Why does this unexplained event somehow bring about the most ridiculous version of every parent's nightmare vision of a teenage party?

I feel like going forward this could be an "out" that the show uses too often: "Hey, that party was totally unrealistic and basically the ludicrous thing we've ever seen and we suspect you threw it in only for lazy shock value." "No, you don't get it: this is just a reflection of how much the world has changed since the mysterious event three years ago! Now teenagers have apps that let them erotically burn each other!"

Though, if you want a single image to summarize the entire pilot, you could worse than "a teenager dispiritedly jerks off while another teenager goes through the motions of choking him, a single tear gliding down her cheek."
posted by Ian A.T. at 10:52 AM on June 30, 2014 [6 favorites]


I've seen worse pilots and I'm gonna keep watching but I don't understand why everything seems to have gone to shit so badly because 2% of the world disappeared. If that actually happened I can't see how I'd feel or behave any differently than I do right now unless, obviously, one of my close family were among the disappeared. But as the TV guy points out, 2% means that most families do not have a member of their (close) family among the disappeared.

I dunno, maybe it's because I already recognize the universe is arbitrary and capricious but I don't get it.
posted by Justinian at 12:08 PM on June 30, 2014 [3 favorites]


I am processing my thoughts about the show, but a few highlights:

1. I guess the party is indicative of the hopelessness than teens are really feeling. The adults want to keep a normal facade on everything, but just below the surface, the kids are all "whatevs."

2. I don't understand the significance of the baby disappearing. Did all babies vanish? Why just some? Was this kid baptized in a particular religion that his mother didn't belong to?

3. I sincerely hope that Amy Brenneman gets to do more than gesticulate and smoke and stare. She deserves more than that. (Full disclosure: she is almost certainly a distant relation on my mother's side, so I am somewhat biased.)

4. Condy Rice? Seriously?

5. Peekskill!

6. I am giving this show a very short leash on the weird/fantastic/myth-building crap. No way am I going to watch another version of "Lost."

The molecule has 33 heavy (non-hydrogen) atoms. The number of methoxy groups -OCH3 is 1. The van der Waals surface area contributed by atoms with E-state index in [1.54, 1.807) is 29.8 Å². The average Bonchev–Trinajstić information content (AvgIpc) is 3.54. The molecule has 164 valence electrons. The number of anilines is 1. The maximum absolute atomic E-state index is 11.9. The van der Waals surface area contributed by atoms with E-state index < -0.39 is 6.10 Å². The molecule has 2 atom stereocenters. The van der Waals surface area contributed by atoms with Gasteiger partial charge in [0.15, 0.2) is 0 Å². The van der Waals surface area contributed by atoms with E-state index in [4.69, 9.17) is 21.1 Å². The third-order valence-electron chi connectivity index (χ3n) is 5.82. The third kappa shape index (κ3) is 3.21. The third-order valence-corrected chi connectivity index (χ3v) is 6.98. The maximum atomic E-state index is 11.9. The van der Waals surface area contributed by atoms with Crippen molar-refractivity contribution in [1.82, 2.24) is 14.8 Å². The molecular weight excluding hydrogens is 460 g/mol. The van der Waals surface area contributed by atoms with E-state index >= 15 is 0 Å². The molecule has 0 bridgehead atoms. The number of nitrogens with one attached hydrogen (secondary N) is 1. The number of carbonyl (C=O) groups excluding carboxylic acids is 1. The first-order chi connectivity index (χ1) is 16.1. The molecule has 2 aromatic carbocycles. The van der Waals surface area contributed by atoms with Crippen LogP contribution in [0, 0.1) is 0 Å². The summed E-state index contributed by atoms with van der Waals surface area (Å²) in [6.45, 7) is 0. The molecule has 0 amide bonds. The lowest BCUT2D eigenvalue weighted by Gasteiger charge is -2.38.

posted by computech_apolloniajames at 12:25 PM on June 30, 2014 [3 favorites]


I'm getting the sense that the GR folks select the people they stalk based on some perceived transgression - whether it's one they want someone to atone for, or things they're atoning for themselves, or both, I'm not sure yet.

When the woman in the bar asked Garvey, "where were you" and it cuts to the shot of him having sex with....someone....and then later connect that Lori of the GR is his wife, you're wondering:

1) Was he cheating on Lori and that's why she left to join the GR?
2) Is Liv Tyler's character eaten up with guilt about stuff, and she's turning to the GR?
2a) Was Liv Tyler's character the one Garvey was screwing?

I suspect it's gonna be something along those lines.

Finally - while the pilot was a bit uneven, I'll give them MIGHTY props for their use of music and sound. It was really excellent - the music was perfect scene by scene and gave the show a surreal quality that reminded me of Donnie Darko.

Looking forward to the next couple of episodes.
posted by Thistledown at 12:26 PM on June 30, 2014 [1 favorite]


Oh - another thing - I was really amazed at how much I hated the GR folks, because I am not prone to irrational things like that, but I easily fell for what the show wanted from me. And that was more than a little surprising.
posted by Thistledown at 12:27 PM on June 30, 2014


I don't understand why everything seems to have gone to shit so badly because 2% of the world disappeared